If the answer to the above is essentially that the Charter of Fundamental Rights is applicable, under Article 51(1), then:

7.

Is it compatible with Articles 7, 8 and 52(1) of the Charter that data retained under Directive 2006/24/EC and/or Article 15(1) of Directive 2002/58/EC is accessed and used by the police in the course of criminal investigations in cases of urgency — in particular, in cases of crimes where offenders are apprehended in the act — without prior approval by a judicial body [or independent administrative body] on the basis of specific substantive and procedural requirements?

8.

Under Articles 7, 8 and 52(1) of the Charter, in the course of criminal investigations by the police or other not purely judicial authorities, which seek to obtain access to and make use of data retained under Directive 2006/24/EC and/or Article 15(1) of Directive 2002/58/EC, particularly when investigations are not intended to prevent, detect and prosecute precisely defined crimes categorised by the national legislature as serious, does the consent of the person to whom the data relates remove the requirement for prior authorisation of access to and use of such data by a court [or independent administrative body] on the basis of specific substantive and procedural requirements, given also that the requested data inevitably include data of a third party (e.g. person calling/being called)?

9.

Is a prosecutor’s permission, only with respect to the access to and use of data retained under Directive 2006/24/EC and/or Article 15(1) of Directive 2002/58/EC during criminal investigations, compatible with Articles 7, 8 and 52(1) of the Charter, when given without prior approval by a court [or independent administrative body], which is granted on the basis of specific substantive and procedural conditions, particularly when investigations are not intended to prevent, detect, and prosecute precisely defined crimes categorised by the national legislature as serious?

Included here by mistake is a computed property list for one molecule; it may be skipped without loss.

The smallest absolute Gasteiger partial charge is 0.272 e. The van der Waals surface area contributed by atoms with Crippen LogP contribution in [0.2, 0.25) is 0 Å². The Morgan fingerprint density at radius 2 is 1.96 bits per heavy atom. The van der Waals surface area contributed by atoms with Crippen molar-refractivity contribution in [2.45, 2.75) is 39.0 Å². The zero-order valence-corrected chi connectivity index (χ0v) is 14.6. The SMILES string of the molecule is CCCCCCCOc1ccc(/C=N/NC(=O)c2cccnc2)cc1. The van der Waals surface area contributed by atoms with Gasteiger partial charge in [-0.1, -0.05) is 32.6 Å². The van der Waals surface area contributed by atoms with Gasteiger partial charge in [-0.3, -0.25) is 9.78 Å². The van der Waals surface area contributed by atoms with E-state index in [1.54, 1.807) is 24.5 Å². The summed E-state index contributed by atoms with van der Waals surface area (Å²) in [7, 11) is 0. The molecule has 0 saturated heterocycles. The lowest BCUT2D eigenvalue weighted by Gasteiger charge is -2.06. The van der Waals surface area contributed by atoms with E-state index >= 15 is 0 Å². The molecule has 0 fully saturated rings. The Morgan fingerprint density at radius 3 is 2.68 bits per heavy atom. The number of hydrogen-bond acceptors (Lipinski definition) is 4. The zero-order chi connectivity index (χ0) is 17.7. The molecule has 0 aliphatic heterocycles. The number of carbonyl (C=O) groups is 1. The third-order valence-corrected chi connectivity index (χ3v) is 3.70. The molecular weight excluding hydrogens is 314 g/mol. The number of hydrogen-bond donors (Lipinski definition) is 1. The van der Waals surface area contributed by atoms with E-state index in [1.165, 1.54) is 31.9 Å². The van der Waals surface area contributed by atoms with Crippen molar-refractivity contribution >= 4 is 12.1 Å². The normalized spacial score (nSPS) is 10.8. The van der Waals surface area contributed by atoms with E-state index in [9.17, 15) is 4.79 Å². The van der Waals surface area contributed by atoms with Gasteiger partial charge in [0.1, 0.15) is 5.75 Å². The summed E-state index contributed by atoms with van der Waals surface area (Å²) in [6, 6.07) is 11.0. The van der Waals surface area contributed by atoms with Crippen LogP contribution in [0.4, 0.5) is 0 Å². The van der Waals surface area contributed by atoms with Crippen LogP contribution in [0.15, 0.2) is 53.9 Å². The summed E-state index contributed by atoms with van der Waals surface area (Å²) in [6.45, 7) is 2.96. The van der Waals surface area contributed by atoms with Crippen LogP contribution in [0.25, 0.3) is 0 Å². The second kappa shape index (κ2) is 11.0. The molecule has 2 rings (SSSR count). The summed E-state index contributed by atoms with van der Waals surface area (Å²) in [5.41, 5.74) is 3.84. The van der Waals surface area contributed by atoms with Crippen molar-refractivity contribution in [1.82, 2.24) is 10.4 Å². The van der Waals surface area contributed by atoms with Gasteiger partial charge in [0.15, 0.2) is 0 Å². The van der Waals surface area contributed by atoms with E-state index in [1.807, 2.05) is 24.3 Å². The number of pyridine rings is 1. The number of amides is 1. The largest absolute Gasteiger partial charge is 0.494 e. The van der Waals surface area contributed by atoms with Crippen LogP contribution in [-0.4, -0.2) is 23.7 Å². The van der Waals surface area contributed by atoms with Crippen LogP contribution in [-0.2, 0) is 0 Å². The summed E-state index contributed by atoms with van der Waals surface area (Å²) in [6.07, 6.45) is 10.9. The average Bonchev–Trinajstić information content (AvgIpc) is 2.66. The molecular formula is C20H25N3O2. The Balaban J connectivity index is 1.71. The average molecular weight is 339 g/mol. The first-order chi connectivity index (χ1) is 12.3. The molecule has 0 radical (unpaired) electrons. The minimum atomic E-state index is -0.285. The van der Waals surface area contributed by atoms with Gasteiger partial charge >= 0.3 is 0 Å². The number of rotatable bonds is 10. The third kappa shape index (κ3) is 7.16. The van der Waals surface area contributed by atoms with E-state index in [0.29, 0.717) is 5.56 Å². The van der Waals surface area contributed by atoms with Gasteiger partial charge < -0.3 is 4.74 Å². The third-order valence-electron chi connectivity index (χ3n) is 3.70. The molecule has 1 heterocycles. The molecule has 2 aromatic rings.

10.

Having regard to the judgment of the Court of Justice in Digital Rights Ireland and Others, paragraphs 60 and 61, and the term ‘serious crime’ contained in Article 1(1) of Directive 2006/24/EC, is that term an autonomous concept of EU law and, if so, what is its essential content on the basis of which a specific crime must be considered serious enough to justify the access to and use of data retained under Directive 2006/24/EC?

11.

Having regard to the judgment of the Court in Digital Rights Ireland and Others, paragraphs 60 and 61, and irrespective of whether the term ‘serious crime’ in Article 1(1) of Directive 2006/24/EC is autonomous or not, do Articles 7, 8 and 52(1) of the Charter outline general criteria based on which a specific crime must be considered serious enough to justify the access to and use of data retained under Directive 2006/24/EC and/or Article 15(1) of Directive 2002/58/EC, and if so, what are these criteria?

12.

If the answer to the previous question is essentially affirmative, then should such a review of proportionality consist ultimately of an assessment of the characteristics of the investigated offence, (a) by the Court of Justice of the European Union, alone or (b) by the national court, under the general criteria laid down by the Court of Justice of the European Union?

13.

Having regard to the judgment of the Court in Digital Rights Ireland and Others, paragraphs 58-68 and the operative part, is access to and use of retained data which takes place in the course of criminal proceedings under a general data retention scheme established pursuant to Directive 2006/24/EC and/or Article 15(1) of Directive 2002/58/EC, which meets the requirements of paragraphs 60, 61, 62, 67 and 68 of the above judgment, but not the requirements of paragraphs 58, 59, 63 and 64 of the same, compatible with Articles 7, 8 and 52(1) of the Charter?